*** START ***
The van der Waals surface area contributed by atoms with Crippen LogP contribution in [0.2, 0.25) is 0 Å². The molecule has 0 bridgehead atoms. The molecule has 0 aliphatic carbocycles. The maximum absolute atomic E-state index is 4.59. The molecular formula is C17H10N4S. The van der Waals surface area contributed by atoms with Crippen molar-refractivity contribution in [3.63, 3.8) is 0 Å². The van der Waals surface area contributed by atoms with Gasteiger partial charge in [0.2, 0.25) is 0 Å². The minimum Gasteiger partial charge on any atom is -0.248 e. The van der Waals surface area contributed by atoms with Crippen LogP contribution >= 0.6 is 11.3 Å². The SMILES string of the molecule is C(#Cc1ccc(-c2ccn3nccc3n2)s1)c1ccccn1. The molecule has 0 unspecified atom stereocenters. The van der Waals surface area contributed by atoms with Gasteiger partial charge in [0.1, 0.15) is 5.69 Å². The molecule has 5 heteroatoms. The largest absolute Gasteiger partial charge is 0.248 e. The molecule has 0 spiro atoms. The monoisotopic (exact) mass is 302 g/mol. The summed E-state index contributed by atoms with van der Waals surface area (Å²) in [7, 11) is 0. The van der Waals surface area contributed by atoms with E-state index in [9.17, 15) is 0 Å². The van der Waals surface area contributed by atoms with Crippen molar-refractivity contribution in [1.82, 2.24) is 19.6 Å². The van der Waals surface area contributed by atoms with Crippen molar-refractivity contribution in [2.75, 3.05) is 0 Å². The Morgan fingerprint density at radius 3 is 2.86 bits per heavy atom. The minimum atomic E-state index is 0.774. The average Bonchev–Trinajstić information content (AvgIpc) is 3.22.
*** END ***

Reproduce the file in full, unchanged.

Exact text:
The van der Waals surface area contributed by atoms with Crippen LogP contribution in [0.2, 0.25) is 0 Å². The molecule has 0 bridgehead atoms. The molecule has 0 aliphatic carbocycles. The maximum absolute atomic E-state index is 4.59. The molecular formula is C17H10N4S. The van der Waals surface area contributed by atoms with Crippen molar-refractivity contribution in [3.63, 3.8) is 0 Å². The van der Waals surface area contributed by atoms with Gasteiger partial charge in [0.2, 0.25) is 0 Å². The minimum Gasteiger partial charge on any atom is -0.248 e. The van der Waals surface area contributed by atoms with Crippen LogP contribution >= 0.6 is 11.3 Å². The SMILES string of the molecule is C(#Cc1ccc(-c2ccn3nccc3n2)s1)c1ccccn1. The molecule has 0 unspecified atom stereocenters. The van der Waals surface area contributed by atoms with Gasteiger partial charge in [0.1, 0.15) is 5.69 Å². The molecule has 5 heteroatoms. The largest absolute Gasteiger partial charge is 0.248 e. The molecule has 0 spiro atoms. The monoisotopic (exact) mass is 302 g/mol. The summed E-state index contributed by atoms with van der Waals surface area (Å²) in [7, 11) is 0. The van der Waals surface area contributed by atoms with E-state index in [9.17, 15) is 0 Å². The van der Waals surface area contributed by atoms with Crippen molar-refractivity contribution in [1.82, 2.24) is 19.6 Å². The van der Waals surface area contributed by atoms with Crippen molar-refractivity contribution in [2.75, 3.05) is 0 Å². The Morgan fingerprint density at radius 3 is 2.86 bits per heavy atom. The minimum atomic E-state index is 0.774. The average Bonchev–Trinajstić information content (AvgIpc) is 3.22.